Archive for February, 2008
I really love playing host, but let’s face it, some nights I just want to keep things simple. Here’s a great menu for a casual evening among friends, where we’ve put down our saffron and beurre blanc and picked up only the most basic ingredients: salt, pepper and olive oil. You’ll be amazed at how satisfying such an elementary meal can be.
Total Kitchen Time: 1 hr
Makes: Your work seem effortless to 6 awed guests
Mixed Grill (pictured above):
- 2 Free-range organic chickens
- 2 lbs. uncooked bratwurst
- 4 tbsp. olive oil (or canola oil)
- kosher salt and freshly-ground pepper
- Preheat your oven to 400°F and place the top rack in the lower third of the oven. This will be your chicken oven.
- Preheat a second oven (even better, your toaster oven) to 450°F. Place the bratwurst directly on your oven rack or on a wire rack in the oven and bake for about 5 minutes until the top side has browned. Flip the links and brown for another 5 minutes.
- Turn the heat on your brats (long “a” sound) down to 200°F and let them continue to roast, turning occasionally, until you’re ready to eat (or about an hour and a half).
- Rinse the chickens and pat them very, very dry with paper towels. Make sure that all the nooks and crannies, including the inside cavity, are dry. The reason? Crispy skin comes from dry birds that don’t create steam as they cook (thanks, Thomas Keller!)
- Truss the birds and salt liberally. Pepper them to taste, then rub the skin with oil. The oil will add flavor, but also act as a conductor to help us in our quest of an all-over tan.
- Preheat 2 large skillets [may I recommend cast iron] over high heat until they have just started to smoke. Place one bird in each skillet, breast side up. Transfer the skillets to the oven 400°F and place side by side. Roast for 45 minutes to 1 hour, or until a thermometer inserted into the breast reads 150°F.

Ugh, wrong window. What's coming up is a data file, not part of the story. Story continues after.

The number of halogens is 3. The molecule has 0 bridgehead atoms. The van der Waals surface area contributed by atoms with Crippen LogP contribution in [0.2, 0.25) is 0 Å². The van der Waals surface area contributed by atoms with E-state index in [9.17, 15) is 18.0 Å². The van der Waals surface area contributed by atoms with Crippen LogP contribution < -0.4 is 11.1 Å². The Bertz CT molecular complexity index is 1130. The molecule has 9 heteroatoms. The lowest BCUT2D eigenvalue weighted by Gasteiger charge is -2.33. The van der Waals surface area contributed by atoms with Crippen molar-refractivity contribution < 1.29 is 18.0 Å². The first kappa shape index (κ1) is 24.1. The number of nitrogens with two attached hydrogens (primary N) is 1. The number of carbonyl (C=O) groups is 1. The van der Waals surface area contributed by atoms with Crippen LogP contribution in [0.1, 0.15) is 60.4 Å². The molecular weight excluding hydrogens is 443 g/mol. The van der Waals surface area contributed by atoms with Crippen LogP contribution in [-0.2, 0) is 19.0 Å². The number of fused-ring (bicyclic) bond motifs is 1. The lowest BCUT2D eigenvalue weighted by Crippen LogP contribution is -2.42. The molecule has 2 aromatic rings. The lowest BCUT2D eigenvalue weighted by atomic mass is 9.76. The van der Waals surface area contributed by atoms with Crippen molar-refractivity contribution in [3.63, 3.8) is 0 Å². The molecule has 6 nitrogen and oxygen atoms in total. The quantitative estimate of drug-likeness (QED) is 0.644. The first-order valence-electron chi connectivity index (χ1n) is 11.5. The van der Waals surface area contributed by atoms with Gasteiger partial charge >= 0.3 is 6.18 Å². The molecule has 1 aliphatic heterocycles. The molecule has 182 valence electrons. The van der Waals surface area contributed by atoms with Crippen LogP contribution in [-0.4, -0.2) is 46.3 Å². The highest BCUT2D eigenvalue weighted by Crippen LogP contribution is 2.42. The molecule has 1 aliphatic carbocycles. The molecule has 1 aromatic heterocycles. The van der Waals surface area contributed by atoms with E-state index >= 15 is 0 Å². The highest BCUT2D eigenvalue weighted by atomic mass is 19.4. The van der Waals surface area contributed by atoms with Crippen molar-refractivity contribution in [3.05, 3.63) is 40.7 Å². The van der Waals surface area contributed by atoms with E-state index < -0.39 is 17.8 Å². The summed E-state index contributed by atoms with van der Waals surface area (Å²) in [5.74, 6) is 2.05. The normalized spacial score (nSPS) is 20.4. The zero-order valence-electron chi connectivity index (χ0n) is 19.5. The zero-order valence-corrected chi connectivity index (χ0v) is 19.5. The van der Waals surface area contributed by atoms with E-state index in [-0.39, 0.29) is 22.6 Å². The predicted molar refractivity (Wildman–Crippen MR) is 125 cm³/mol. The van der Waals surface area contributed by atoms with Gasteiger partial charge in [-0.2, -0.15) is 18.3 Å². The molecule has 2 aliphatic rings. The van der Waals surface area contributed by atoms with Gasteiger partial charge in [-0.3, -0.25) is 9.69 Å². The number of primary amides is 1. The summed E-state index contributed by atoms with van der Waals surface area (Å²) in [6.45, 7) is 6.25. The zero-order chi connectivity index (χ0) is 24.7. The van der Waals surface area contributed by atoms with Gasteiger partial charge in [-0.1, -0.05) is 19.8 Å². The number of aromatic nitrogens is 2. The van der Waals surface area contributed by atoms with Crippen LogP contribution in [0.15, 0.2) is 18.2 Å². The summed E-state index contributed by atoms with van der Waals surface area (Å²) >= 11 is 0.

- After the birds have rested for 10 minutes, carve them into quarters and place on a large platter. Cut each bratwurst in half on a bias and place around the chicken. Serve to an adoring crowd.
For the roasted vegetables, chop yellow squash, zucchini, brussels sprouts and onions into 3/4″ chunks and toss with olive oil, kosher salt and pepper. Roast on a baking sheet at 400°F for 25 minutes, or until golden brown spots of deliciousness appear.
Round out your meal with a light beet and goat cheese salad. Toss arugula and baby spinach with high quality olive oil, champagne vinegar and salt and pepper in a large bowl. Top with crumbled goat cheese and sliced, boiled beets.
Serve this meal with a sweet wine such as a Gewürztraminer or an Alsatian Riesling. You’ll look like a culinary hero, but for you, this was just “whipping something up”. Bravo.
These brightly-flavored baby back ribs combine all of my favorite things about Chinese cuisine: sticky-sweet sauces, quick cooking times, and… pork! I would recommend doubling this recipe, cause, you know, you’ll be hungry again in 30 minutes.
Makes: 20 sticky ribs
Total kitchen time: 2 hours, plus marinating time
- 2-3 slabs baby back ribs (about 20 ribs)
- 4-6 yards heavy duty aluminum foil
- 5 cloves garlic, smashed
- 1 tbsp. ginger, freshly grated (no, you can’t use the powdered stuff)
- 1 tsp. orange zest
- 1 tbsp. orange juice
- 1/2 cup olive oil
- 2 tbsp. rice vinegar
- 4 tbsp. teriyaki marinade (in a bottle, Asian food section of your grocery store)
- 1 tsp kosher salt
- 1 tsp freshly ground black pepper
- 1/2 cup Hoisin Sauce
- 1/2 cup Chinese Barbeque Sauce
- 1/4 tsp. chili oil (add more if you like ‘em hot)
- 1 tbsp. sesame seeds
- 2 green onions, finely sliced (for garnishing)
- In a small food processor, combine the smashed garlic, ginger, orange zest, orange juice, olive oil and vinegar. Pulse on high for 30 seconds, or until you see very small, even pieces of garlic mixed throughout.
- Add the teriyaki marinade, salt, pepper, Hoisin Sauce, Chinese Barbeque Sauce and chili oil and pulse for a few more seconds to combine. Reserve about 1/3 of the sauce mixture in an airtight container.
- Lay out two sheets of aluminum foil, large enough to cover one slab of ribs. Place one slab in the center of the sheet and coat well on all sides with the sauce (from the 2/3 pile, not the stuff you reserved earlier). Seal the ribs into a pouch with the inner sheet of aluminum foil. Be sure to crimp all the overlapping edges tightly. Next, seal the ribs with the outer sheet of foil. This is your insurance policy.